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Assume that a function $f$ is continuous on the closed unit disk, analytic on the open unit disk and $|f(z)| \le 1$ when $|z|=1$. Show that $f$ has at least one fixed point on the unit closed disk and that if $f$ has no fixed points on $|z|=1$ then $f$ has exactly one fixed point inside the disk.

I know that if $f$ has no fixed points on the unit circle, we could use Rouché's Theorem to conclude that $f(z)-z$ has exaclty one zero on the unit disk. But I am having some trouble with the first part. If $f$ has no fixed points on the closed disk, then $g(z)=\frac{1}{f(z)-z}$ is analytic. I tried to apply the Maximum Modulus Principle on $g$, but i got nowhere, since we don't have an equality condition for $f$ on $|z|=1$. Any hints?

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    $\begingroup$ Brower fixed point theorem $\endgroup$
    – user124910
    Nov 15, 2019 at 18:41
  • $\begingroup$ @user124910 I know this theorem, but since it's not mentioned in the book, I guess there is a direct proof. $\endgroup$ Nov 15, 2019 at 18:42
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    $\begingroup$ @CélioAugusto I believe user124910 is suggesting you look at a proof of the Brouwer fixed point theorem to get ideas. $\endgroup$ Nov 15, 2019 at 18:55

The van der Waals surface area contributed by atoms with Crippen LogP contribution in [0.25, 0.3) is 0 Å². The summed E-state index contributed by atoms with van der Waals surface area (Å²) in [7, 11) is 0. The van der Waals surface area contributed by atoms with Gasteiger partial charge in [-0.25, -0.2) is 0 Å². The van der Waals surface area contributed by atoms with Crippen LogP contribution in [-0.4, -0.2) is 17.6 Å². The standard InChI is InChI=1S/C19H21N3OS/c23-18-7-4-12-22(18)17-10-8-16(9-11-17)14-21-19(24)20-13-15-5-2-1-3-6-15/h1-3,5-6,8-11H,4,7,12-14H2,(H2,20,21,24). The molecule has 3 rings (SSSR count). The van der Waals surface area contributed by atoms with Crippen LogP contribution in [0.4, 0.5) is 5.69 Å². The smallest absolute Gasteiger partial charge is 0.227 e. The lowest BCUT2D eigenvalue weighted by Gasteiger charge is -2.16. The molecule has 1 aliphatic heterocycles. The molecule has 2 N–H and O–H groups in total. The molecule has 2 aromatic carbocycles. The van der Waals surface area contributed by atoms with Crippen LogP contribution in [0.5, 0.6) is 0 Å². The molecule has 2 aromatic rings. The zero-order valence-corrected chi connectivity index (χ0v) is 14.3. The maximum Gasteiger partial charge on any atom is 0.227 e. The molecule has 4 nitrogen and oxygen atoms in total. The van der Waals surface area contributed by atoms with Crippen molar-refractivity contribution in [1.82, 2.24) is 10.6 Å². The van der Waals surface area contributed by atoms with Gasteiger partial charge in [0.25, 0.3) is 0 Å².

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One idea that is used for the 2D version of Brouwer's Theorem is as follows.

Assume $f$ has no fixed point on the closed disc. For each $x$ define $r$ to be the point on the boundary determined by a half-line from $x$ to $f(x)$. Then $r$ is a 'retraction' i.e. a continuous function from the disc to its boundary which fixes every point on the boundary.

If you already know that there is no such retraction then you are finished.

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  • $\begingroup$ How do you prove $r$ is a smooth function in terms of differential geometry? $\endgroup$
    – Oopsilon
    Jan 11 at 13:18

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